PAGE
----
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Time for Mint to close its doors?

Does the U.S. Mint want to give up some or all of its duties to strike circulating coinage for all Americans?

Private firms already provide blanks to the U.S. Mint. Has the time come for the venerable institution to farm out the actual striking process as well?

Perhaps so.

There is some murmuring going on behind the scenes on Capitol Hill that the legislation being considered that would empower the Treasury Secretary to set the compositions and weights of the circulating coins is somehow being drawn up so that it is setting up a private firm to get a contract to strike coins.

How would collectors and others feel about this should the scuttlebutt prove to have some grain of truth in it?

As you might expect, I am paying close attention. More will be coming one way or another as Numismatic News explores this further.

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2 Responses to Time for Mint to close its doors?

  1. Bobby says:

    An interesting entry. Recently on my forum we had a previously banned member try to have some fun with us. He posted a photo of a pile of OC’s and claimed to get them at his new part time job.

    Later in the topic he claims that he works for a company that supplies the sheet stock to make the planchets and that they send back the errors to his company to be melted. He further claims that he sells off the good ones to Fred Weinberg.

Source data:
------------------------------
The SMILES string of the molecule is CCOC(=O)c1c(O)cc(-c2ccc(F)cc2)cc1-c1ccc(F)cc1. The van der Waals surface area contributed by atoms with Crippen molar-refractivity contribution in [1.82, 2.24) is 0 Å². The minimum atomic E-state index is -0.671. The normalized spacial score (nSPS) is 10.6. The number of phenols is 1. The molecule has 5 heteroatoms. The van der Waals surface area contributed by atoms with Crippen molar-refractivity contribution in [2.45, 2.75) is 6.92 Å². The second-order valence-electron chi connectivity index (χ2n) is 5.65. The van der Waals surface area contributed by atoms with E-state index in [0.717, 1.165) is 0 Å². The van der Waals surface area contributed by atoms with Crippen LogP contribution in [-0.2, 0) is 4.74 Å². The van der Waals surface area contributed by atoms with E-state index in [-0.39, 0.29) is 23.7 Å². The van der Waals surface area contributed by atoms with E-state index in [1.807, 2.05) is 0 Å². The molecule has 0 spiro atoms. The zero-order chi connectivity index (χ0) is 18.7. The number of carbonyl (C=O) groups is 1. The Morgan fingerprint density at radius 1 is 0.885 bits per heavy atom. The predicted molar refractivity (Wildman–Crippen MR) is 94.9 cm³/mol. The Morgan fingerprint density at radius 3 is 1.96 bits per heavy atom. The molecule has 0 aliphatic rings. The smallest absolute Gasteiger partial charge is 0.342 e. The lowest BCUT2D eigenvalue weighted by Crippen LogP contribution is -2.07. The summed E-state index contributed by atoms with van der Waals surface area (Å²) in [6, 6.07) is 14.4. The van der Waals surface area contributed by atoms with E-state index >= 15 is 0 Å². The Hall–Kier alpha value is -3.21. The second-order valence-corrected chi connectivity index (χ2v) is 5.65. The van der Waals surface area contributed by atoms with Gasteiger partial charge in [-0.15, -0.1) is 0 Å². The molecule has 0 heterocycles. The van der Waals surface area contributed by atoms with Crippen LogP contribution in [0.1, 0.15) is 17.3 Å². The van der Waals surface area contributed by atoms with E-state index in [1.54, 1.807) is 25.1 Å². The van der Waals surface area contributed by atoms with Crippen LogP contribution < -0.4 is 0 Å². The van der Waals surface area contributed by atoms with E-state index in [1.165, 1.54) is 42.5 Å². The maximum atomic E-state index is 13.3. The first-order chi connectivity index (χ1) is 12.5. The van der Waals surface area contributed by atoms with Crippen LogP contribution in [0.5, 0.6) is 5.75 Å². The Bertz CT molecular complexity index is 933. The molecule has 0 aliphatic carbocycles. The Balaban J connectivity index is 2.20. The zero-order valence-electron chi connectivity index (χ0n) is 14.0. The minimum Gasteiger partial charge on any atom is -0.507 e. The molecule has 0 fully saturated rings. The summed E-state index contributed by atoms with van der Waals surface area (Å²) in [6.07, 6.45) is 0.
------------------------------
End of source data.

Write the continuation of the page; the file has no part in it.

While this particular topic was a complete ruse, it sparked some serious emails from my members wondering if this could really happen. I wish I had an answer for them. Could it happen? Who knows.

    I let the topic stand with my own notes in the pranksters posts if you would like to take a look….


    Webmaster / Co-Owner: Coincommunity.com

  2. It’s definitely time for something to happen. The mint has
    obviously gotten over it’s head. The massive numbers of state
    quarters, dollars, commemoratives, etc., etc., that they have
    forced themselves to put out, is obviously taking it’s toll.
    I’m curious as heck to know how many unneeded coins they have
    put into storage, just since the start of the state quarters,
    but not just those, but all coins, during that period to present. It’s obvious that the quality has gone down, not just in business coinage, but collector coinage as well. We read about all the results constantly. And just a side note, why
    can’t they make a copper plated aluminum cent. Is zinc really
    something to be proud of?

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